By Erin Register
The Radiological Society of North America (RSNA) held its annual assembly and meeting this past December 1-6 in Chicago, Illinois at McCormick Place. The theme of the assembly was “See Possibilities Together,” and while the week was full of innovative science and quality education, the Artificial Intelligence (AI) Showcase was one of the biggest highlights.
Attendees were able to see AI in action with presentations on the latest topics in AI, machine learning and deep learning. Sponsored by Zebra Medical, the showcase featured over 130 companies, offering attendees the opportunity to experience AI software and product demonstrations. They could also connect with industry leaders. It included several different workshops and sessions, such as an “AI Challenge,” “AI Hands-On,” “RSNA AI Deep Learning Lab” and “Special Interest Sessions.”
This year, the “AI Challenge” was intracranial hemorrhage detection. Attendees were able to view the most successful entries from the 2019 challenge. RSNA worked with four contributing institutions to assemble a dataset of over 25,000 brain CT exams and with volunteers from the American Society of Neuroradiology to label the exams for the presence of five types of intracranial hemorrhages.
In addition to the “AI Challenge,” the showcase also featured an “AI Hands-on Workshop,” where attendees engaged with AI vendors and were able to interact with their systems, using their own laptops in a classroom environment. Exhibitors offered a 90-minute session of user training and product instruction on the latest innovations.
The special interest sessions focused on advanced and innovative radiology topics. One of the sessions was titled “The Role of AI in Radiology in the Developing World,” where presenters discussed various unique programs that are assisting radiologists in low-resource countries. These discussions included the use of artificial intelligence (AI) in providing specific radiologic diagnoses and treatments, including tuberculosis, women’s imaging and diabetic retinopathy.
The “AI Deep Learning Lab” featured four unique sessions developed by RANA members focusing on using open-source tools to complete DL tasks. Sessions included an introductory course focusing on the basic concepts of convolution neural networks (CNNs), a session focused on the use of DL methods for image segmentation and a session describing a recent advance of DL known as Generative Adversarial Networks. Attendees were invited to bring their own devices to begin completing actual tasks in DL.
Several companies at the AI Showcase shared new ideas and products to optimize the workflow of radiologists. Care Mentor AI, an international company specializing in AI applications in medical image analysis, was one of these companies. At their booth, Care Mentor showed attendees the capabilities of their “out-of-the-box” diagnostic systems intended for the interpretation of X-ray images of the chest, foot, knee joint and breast. They also announced their products that are under development, including neural networks for interpretation head and chest CT results. Additionally, Care Mentor offered various clinical and business scenarios demonstrating how their solutions can be applied in medical institutions.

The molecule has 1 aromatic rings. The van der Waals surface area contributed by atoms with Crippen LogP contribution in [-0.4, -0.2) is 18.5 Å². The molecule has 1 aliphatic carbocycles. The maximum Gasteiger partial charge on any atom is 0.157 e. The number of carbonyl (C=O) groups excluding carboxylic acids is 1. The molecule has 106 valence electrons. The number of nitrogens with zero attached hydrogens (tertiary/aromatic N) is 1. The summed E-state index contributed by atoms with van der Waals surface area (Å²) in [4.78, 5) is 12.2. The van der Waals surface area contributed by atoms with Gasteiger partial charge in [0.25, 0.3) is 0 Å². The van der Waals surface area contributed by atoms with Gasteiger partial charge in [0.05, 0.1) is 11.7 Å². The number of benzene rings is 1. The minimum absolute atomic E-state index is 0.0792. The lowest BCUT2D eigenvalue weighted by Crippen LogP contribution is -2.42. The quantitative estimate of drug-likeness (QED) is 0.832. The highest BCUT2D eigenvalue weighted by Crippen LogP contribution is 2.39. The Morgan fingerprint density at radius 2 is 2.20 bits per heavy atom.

Care Mentor AI Co-founder Pavel Roytberg stated, “Advanced technology enables the optimization of the work of radiologists across the world. Not only does it increase the level of interpretation precision carried out by doctors, but it also saves time and makes interpretations more cost-effective, which certainly impacts the overall performance of the medical institution and, thereby, makes high-quality medical assistance more available.”
Another company to showcase at the AI exhibit was Lunit, a medical AI software company. Lunit presented its latest AI software for radiology — Lunit INSIGHT CXR and Lunit INSIGHT MMG. The Lunit INSIGHT CXR, which recently gained its CE mark, is the most up-to-date AI solution for chest X-ray, and the Lunit INSIGHT MMG is intended for mammography. According to Lunit, the chest X-ray software has been highlighted recently in major publications such as Radiology, Scientific Reports and JAMA Open Network.
Lunit CEO Brandon Suh said, “Every year, we see the AI pavilion enlarged in scale and importance. We are happy to see that the acceptance of advanced technology within the medical society is being amplified.”
CureMetrix, a healthcare technology company that develops AI-driven software for radiology, was also among the 130 vendors at the AI Showcase. Recently named “Best New Radiology Vender” in October by Aunt Minnie Radiology Experts, CureMetrix received FDA-clearance for cmTriage, the first FDA-cleared workflow optimization software in the U.S. that leverages the power of artificial intelligence for breast cancer screening. It enables radiologists to triage, sort and prioritize their mammography worklist based on cases that may need immediate attention.
AI was definitely the prominent subject of discussion at this year’s RSNA Annual Meeting. Change Healthcare noted that “if you properly integrate AI, it will improve the workflow.” Radiology can often be about comparison, and AI adds context to these comparisons to improve patient safety, and overall satisfaction.
For more information on the AI showcase, visit rsna.org/annual-meeting.